FDA Seeks Comment On Whether Certain CFC-Containing Products Are No Longer Essential: On June 29, 2015, the U.S. Food and Drug Administration (FDA) requested comment on whether certain products containing ozone-depleting substances (ODS), including chlorofluorocarbons (CFC), are no longer essential because alternatives are available or because they are no longer being marketed. 80 Fed. Reg. 36937. Essential-use products are exempt from FDA’s ban on the use of CFC propellants in FDA-regulated products and the EPA ban on the use of CFCs in pressurized dispensers, according to FDA. CFCs reduce the amount of ozone in the stratosphere and thereby increase the amount of ultraviolet radiation reaching the Earth. FDA is seeking comment because it is responsible for determining which FDA-regulated products that release CFCs or other ODSs are essential uses under the Clean Air Act (CAA). The comments will assist FDA in “striking an appropriate balance that will best protect the public health, both by ensuring the availability of an adequate number of alternatives and by curtailing the release of ODSs,” the notice states. Specifically, FDA stated it is seeking comment on whether sterile aerosol talc administered intrapleurally by thoracoscopy for human use is still essential. Sterile aerosol talc is marketed for intrapleural administration in two non-ODS formulations — powder and aerosol. The route of administration, indications, and level of convenience appear to be the same for the ODS and non-ODS formulations of sterile aerosol talc. Comments are due August 28, 2015.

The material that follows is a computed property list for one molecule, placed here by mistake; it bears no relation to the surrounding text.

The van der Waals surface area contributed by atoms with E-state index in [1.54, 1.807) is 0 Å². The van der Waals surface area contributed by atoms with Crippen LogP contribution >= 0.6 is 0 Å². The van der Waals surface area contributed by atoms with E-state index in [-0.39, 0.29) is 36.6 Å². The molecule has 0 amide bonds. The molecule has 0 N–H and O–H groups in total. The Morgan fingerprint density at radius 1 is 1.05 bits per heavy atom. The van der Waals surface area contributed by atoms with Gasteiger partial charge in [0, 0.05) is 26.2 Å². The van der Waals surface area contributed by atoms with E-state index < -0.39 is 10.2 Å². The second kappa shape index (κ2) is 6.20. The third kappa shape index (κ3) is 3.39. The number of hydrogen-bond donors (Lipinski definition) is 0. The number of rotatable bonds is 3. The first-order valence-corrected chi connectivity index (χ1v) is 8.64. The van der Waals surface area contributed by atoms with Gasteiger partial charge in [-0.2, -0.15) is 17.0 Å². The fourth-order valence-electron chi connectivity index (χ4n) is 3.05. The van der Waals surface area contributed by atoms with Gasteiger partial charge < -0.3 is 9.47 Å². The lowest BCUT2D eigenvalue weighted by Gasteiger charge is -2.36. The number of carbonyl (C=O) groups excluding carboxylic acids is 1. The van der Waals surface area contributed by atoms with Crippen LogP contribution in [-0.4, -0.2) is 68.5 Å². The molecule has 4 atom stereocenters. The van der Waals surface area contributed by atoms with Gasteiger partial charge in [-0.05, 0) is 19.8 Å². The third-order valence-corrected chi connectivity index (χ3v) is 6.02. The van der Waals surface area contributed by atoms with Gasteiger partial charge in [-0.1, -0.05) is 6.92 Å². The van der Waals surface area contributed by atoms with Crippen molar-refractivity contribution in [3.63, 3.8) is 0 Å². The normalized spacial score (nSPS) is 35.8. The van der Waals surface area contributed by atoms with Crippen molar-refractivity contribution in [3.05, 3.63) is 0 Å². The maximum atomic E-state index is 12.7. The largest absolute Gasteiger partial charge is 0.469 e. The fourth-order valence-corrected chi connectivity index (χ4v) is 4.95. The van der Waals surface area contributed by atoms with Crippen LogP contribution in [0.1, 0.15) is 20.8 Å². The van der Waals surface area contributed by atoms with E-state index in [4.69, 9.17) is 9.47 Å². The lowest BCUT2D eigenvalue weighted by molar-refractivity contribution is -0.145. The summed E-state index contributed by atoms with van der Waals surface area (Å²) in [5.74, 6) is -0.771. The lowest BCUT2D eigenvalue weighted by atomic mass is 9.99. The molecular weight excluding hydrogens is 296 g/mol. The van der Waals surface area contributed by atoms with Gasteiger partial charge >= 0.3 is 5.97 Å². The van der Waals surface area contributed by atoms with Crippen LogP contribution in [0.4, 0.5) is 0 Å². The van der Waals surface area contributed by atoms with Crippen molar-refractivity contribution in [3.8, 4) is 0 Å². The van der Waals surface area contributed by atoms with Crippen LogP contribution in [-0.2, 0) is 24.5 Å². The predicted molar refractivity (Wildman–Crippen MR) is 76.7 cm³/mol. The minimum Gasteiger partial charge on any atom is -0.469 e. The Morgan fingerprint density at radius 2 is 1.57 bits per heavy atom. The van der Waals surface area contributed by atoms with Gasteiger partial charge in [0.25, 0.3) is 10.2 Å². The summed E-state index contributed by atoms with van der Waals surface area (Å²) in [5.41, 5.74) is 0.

EPA Makes Substantive Changes To RCRA UST Regulations For First Time In Almost 30 Years: EPA on July 15, 2015, issued a final rule revising the Resource Conservation and Recovery Act (RCRA) regulations for underground storage tanks (UST). 80 Fed. Reg. 41566. The changes take effect on October 13, 2015. These are the first substantive changes EPA has made to the UST regulations since promulgating the 40 C.F.R. Part 280 regulations in 1988. The revisions implement key portions of the Energy Policy Act of 2005, but they also address the causes of ongoing releases from UST systems. EPA states that there are approximately 6,000 releases annually from UST systems, and that the most common causes occur in piping and are due to overfills associated with deliveries or releases at dispensers. The revisions are intended to address the causes of these releases. EPA also states that release detection equipment is only detecting about half of the releases they should detect and so it is promulgating revisions to the secondary containment and leak detection requirements. EPA’s revisions to the UST regulations fall into four categories: new requirements for operation and maintenance of UST systems; addressing UST systems deferred in the 1988 regulations; changes to improve release prevention and release detection; and general updates to the 1988 UST regulations. The most significant changes address operator requirements and secondary containment. With respect to operator requirements, EPA is promulgating a new Subpart J to the Part 280 regulations, establishing operator training requirements to ensure properly trained individuals operate all regulated UST systems. EPA has created three categories of UST operators — A, B, or C — that are defined by their level of responsibility. Operators must be trained to ensure they perform their duties in a way that prevents releases. Class A operators must be trained so that they can make informed decisions regarding compliance and determine whether appropriate people are performing the operation, maintenance, and recordkeeping requirements for UST systems. For Class B operators, the training program must teach and evaluate their knowledge and skills to implement UST regulatory requirements on typical UST system components or site-specific equipment at UST facilities. For Class C operators, the training program must teach and evaluate their knowledge to take appropriate action, including notifying appropriate authorities, in response to emergencies or alarms caused by spills or releases from UST systems. The final rule also adds new requirements for secondary containment and interstitial monitoring of new and replaced tanks and piping along with under-dispenser containment (UDC) of new dispenser systems. Data from release sites show a higher number of releases from single walled tanks and piping when compared to secondarily contained systems. EPA believes the new requirements will prevent regulated substances from reaching the environment and ensure a consistent level of environmental protection for regulated UST systems. The secondary containment requirement applies to new or replaced underground tanks and piping regulated under Subtitle I, except those excluded by regulation in 40 C.F.R. § 280.10(b) and those partially excluded by regulation in 40 C.F.R. § 280.10(c). Petroleum and hazardous substance USTs must meet the secondary containment requirement with the corresponding use of interstitial monitoring for release detection. EPA is requiring owners and operators to install tank and piping secondary containment that: will contain regulated substances leaked from the primary containment until they are detected and removed; will prevent the release of regulated substances to the environment at any time during the operational life of the UST system; and is monitored for a leak at least once every 30 days using interstitial monitoring. In addition, EPA is eliminating the deferrals for several types of UST systems. Consequently, USTs that are field-constructed tanks, part of airport hydrant fuel distribution systems, or tanks used for storing fuel solely for emergency power generators will, on the rule’s effective date, become subject to regulation as USTs under the 40 C.F.R. Part 280 regulations. EPA is also partially excluding wastewater treatment tank systems that are not part of a wastewater treatment facility regulated under Sections 402 or 307(b) of the Clean Water Act (CWA), USTs containing radioactive material, and emergency generator UST systems at nuclear power plants.